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Last Update: Saturday September 18, 2021

Don't Quit Your Fulltime Job Yet!

On Incubating and making money

  Four Steps to start and run All of us
Step 1. Initial Idea $
Step 2. Start-up $$
Step 3. Incubate $$$
Step 4. Sole proprietor $$$
  Four to run and grow a business orngeldy.gif
Step 5. Employer $$
Step 6. Growth $$$
Step 7. Sustainability $$$$
Step 8. Exit at the top $$$$

A few key questions within Step 3

1. Focus on order and continuity. 

The first principle of business is always to create even more order within a discipline.  What are you doing with your products and/or services that introduces a higher level of order?

2. Focus on relations and their symmetries.

Who do you know and respect who will give you honest feedback about your business plan?

3. Focus on the dynamics of your business and ways to create more harmony.  

Ultimately business is about creating special moments of harmony.  it is a time where everybody smiles.  They are glad to know you and to use your products and services.  How can you interject moments of harmony within your work and for your customers to be?

4. The Big One:  Are you ready to sell?

You have to sell.  Don't like it?  Keep you job.  If you believe in yourself and your work, then when you talk about it with passion and commitment, that becomes selling.   

Who are your best prospects for a sale?  Make a list.  Prioritize the list by putting the easiest possible sale on top.  Expect a "No."  Listen carefully to every objection, then get back to work.

The homepage for the section about Money.

Money at Step 3:                                  Overview - orientation

Savings, Family-Friends-and-Fools, Retained Earnings, (Banks)

The goal within Step 2 was to make your first sale. Now it is to sell
If your product or service simply takes off, you will be able to add another source for money-- your retained earnings. 

Once you make that sale, how much are you going to reserve (retention ratio)?  How much are you going to spend for more raw materials, travel, sales/marketing, take as income, or reduce debt?  And, how much will you give away? Pushing money back into the business, taking nothing (and very little for many years) is the story of many small business owners.

The First Sale:  Analyze it. Even if it is from a friend or a family member, look at your margins.  Is the price competitive with the market?  How can you make your processes more efficient and create a little more margin?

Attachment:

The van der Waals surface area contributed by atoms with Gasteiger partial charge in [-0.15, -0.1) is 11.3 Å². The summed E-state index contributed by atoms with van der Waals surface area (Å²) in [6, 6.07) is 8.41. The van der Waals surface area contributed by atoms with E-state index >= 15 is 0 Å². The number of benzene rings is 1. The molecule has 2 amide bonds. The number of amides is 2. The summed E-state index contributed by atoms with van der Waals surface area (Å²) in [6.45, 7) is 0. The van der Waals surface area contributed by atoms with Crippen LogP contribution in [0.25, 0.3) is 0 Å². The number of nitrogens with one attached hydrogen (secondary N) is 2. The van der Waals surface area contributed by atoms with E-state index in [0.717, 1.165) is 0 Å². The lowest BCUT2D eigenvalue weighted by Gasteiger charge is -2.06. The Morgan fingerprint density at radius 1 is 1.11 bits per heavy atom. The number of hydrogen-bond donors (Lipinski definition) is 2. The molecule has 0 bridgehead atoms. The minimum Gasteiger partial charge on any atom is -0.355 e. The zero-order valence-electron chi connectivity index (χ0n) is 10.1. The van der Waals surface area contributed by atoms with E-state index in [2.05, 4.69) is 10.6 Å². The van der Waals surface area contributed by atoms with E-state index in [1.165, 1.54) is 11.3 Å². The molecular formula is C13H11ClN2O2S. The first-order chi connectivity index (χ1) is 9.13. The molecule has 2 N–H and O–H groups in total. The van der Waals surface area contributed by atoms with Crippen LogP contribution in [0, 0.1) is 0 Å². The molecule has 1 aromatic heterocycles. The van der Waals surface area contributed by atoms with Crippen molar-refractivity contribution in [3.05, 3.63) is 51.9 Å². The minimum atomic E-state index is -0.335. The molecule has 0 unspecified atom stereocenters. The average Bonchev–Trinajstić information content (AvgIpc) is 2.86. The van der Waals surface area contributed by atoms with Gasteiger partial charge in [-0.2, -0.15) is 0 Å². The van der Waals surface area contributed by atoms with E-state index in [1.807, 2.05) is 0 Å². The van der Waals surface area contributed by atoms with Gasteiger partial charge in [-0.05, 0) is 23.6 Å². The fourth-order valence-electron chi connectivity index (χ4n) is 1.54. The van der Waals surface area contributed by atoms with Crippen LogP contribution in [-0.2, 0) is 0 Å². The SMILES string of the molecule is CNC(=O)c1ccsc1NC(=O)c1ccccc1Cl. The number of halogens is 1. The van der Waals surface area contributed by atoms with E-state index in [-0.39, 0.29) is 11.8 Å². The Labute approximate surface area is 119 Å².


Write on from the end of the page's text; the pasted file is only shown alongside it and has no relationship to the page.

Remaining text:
What was the unique selling proposition? Are there ten more people or businesses that you can identify with the same demographics?  Can you call them today and make another sale?

What was the resistance to the second sale?

How are you coming on that business plan? Once you have that business plan, visit around with your key advisers, even your suppliers and others whom you trust. 

Banks.  Once you have received some postivie feedback on your business plan, walk it into a few of your local banks and tell them you will soon be shopping for a line of credit.  Leave the bank president a copy of your business plan "Draft Version."   If you have savings and own a home, some of these bankers will extend that line of credit immediately. 

Spend some time with the Workshop Online - the Case Studies

Each of these people today are multi-millionaires.

»  Albert Black was 10 years pushing everything back into his business.
»  Bob Orenstein was 16 years before taking any money out.
»  Bill Tobin started when he was eleven years old.
»  Marc Katz says, "Starting a business is not for wimps."

Once you have something that looks like positive cash flow, you can begin looking for debt-based capital through the banks and other financial institutions.

Always check the information about money in the step before and  next step.

Go to The Online Workshop - Case Studies

Learning through other peoples stories - Metaphors and analogies

To learn something new, we must compare it to things that we know.  But, to really know something, we need to ask questions.  That takes us inside  those examples and we explore all the dimensions and relations around that new concept, insight, or information.  As much as possible, we explore how this new information fits in with our own history of relations.

Go to the discussions in Step 3 and review those case studies